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How Does the Social Security Administration Determine If Someone Is Blind?

Posted on in Social Security Disability

The Social Security Administration (SSA) has a very structured method of determining whether someone is disabled. SSA will find an individual disabled if he or she meets the five step Social Security disability evaluation process. The five step Social Security disability process includes: (1) Are you performing substantial gainful activity; (2) Is your condition severe; (3) Does your condition meet or exceed a listed impairment; (4) Can you do previous work; and (5) What work can you do? If someone meets all five of the steps of the evaluation process, then that person will be adjudicated as disabled and accordingly receive disability benefits. For someone with low vision or macular degeneration for example, that person would need to meet the five step standard in order to be classified as disabled. However, the Social Security disability program for blind claimants is unique and has somewhat different rules then the regular program.

The rules for being considered blind by SSA are somewhat different from the regular five step process. For SSA to find someone blind, that person would have to meet the medical definition of blindness, durational requirement, be insured, and to not have obtained their loss of vision through certain felony related impairments.

Step One: What does it take to be blind?

An individual has to meet a specific medical definition of blindness. The SSA defines blindness by statute and requires a central visual acuity of 20/200 or less in the better eye with best corrective lens or a field of vision of 20 degrees or less. 20 CFR 404.1581. In other words, if the better of your two eyes has worse vision than 20/200, you will meet the statutory definition of blindness. Unlike regular Social Security disability claims, an individual cannot merely equal the requirement under the third step of the five step evaluation process. The person's vision must be less than 20/200.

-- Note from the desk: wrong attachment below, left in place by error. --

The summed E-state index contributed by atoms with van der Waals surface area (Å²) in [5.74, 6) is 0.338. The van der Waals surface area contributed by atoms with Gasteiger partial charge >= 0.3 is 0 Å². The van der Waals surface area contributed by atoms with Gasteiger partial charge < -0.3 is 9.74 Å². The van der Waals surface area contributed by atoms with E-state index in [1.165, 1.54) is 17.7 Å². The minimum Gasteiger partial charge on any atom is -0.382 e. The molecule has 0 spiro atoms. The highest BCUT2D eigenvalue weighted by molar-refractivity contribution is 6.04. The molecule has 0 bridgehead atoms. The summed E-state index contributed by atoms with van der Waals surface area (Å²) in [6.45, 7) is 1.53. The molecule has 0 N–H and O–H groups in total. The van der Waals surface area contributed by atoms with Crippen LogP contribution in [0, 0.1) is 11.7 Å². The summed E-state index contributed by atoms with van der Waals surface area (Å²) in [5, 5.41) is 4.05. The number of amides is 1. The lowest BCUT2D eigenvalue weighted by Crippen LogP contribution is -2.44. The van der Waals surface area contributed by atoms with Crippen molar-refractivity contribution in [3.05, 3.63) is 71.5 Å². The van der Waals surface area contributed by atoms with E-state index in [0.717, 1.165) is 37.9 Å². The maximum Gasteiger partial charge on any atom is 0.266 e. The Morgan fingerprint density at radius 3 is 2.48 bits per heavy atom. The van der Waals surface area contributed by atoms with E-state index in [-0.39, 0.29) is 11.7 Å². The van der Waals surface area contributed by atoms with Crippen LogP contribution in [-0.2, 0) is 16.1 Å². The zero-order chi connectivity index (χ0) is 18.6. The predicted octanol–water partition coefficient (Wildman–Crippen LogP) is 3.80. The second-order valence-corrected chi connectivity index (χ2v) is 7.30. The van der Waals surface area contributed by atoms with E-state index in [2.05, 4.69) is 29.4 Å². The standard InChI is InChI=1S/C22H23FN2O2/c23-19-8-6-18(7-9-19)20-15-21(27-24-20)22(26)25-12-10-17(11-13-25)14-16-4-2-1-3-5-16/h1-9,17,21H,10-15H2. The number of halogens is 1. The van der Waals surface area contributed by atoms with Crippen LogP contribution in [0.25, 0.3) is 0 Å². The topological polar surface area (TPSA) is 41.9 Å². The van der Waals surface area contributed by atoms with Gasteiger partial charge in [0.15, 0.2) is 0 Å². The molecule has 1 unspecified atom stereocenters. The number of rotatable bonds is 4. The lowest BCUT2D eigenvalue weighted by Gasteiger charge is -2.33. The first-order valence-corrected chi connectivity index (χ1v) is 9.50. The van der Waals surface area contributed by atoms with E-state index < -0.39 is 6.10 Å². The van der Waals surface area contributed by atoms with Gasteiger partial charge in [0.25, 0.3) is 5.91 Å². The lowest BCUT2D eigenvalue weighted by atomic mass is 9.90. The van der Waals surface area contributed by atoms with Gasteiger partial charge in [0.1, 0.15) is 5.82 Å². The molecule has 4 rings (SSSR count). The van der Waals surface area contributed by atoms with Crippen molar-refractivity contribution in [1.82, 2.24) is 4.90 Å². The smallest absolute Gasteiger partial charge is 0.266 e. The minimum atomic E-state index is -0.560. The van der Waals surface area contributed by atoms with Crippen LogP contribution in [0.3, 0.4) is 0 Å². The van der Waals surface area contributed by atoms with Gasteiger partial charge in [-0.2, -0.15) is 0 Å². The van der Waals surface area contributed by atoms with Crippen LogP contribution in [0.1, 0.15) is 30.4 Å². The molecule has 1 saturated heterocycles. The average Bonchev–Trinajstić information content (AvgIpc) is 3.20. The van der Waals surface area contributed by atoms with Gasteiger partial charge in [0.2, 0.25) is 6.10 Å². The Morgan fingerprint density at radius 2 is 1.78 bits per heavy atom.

Step Two: What is the durational requirement?

Even though your vision in your better eye may be worse than 20/200, you still will not be legally blind if you do not meet the durational requirement. An individual's blindness is expected to last continuously for a 12 month period. Five months of loss of vision will not meet the durational requirement nor will five months of on and off loss of vision. If the individual's better eye is less than 20/200 and has continuously met that requirement for 12 months, then the first two steps have been met.

Step Three: What does it mean to be insured for disability purposes?

The typical disability claimant must have contributed a certain amount of money for a specified time to qualify as insurable for disability purposes. However, blind claimants have no recent work requirement.

Step Four: Is a felony-related loss of vision considered?

SSA will not consider any aggravation of a preexisting impairment arising during the commission of a felony after October 19, 1980, if you are subsequently convicted of the crime. In other words, if you lost your vision do to being poked in the eyes, burned, or any other activity related to your commission of a crime and are subsequently convicted, SSA will invalidate your claim.

If an individual has met these different steps, SSA should find that you are legally blind. It is important to note that even if you do not meet these steps, you can still apply for regular disability benefits through the five step Social Security disability evaluation process.

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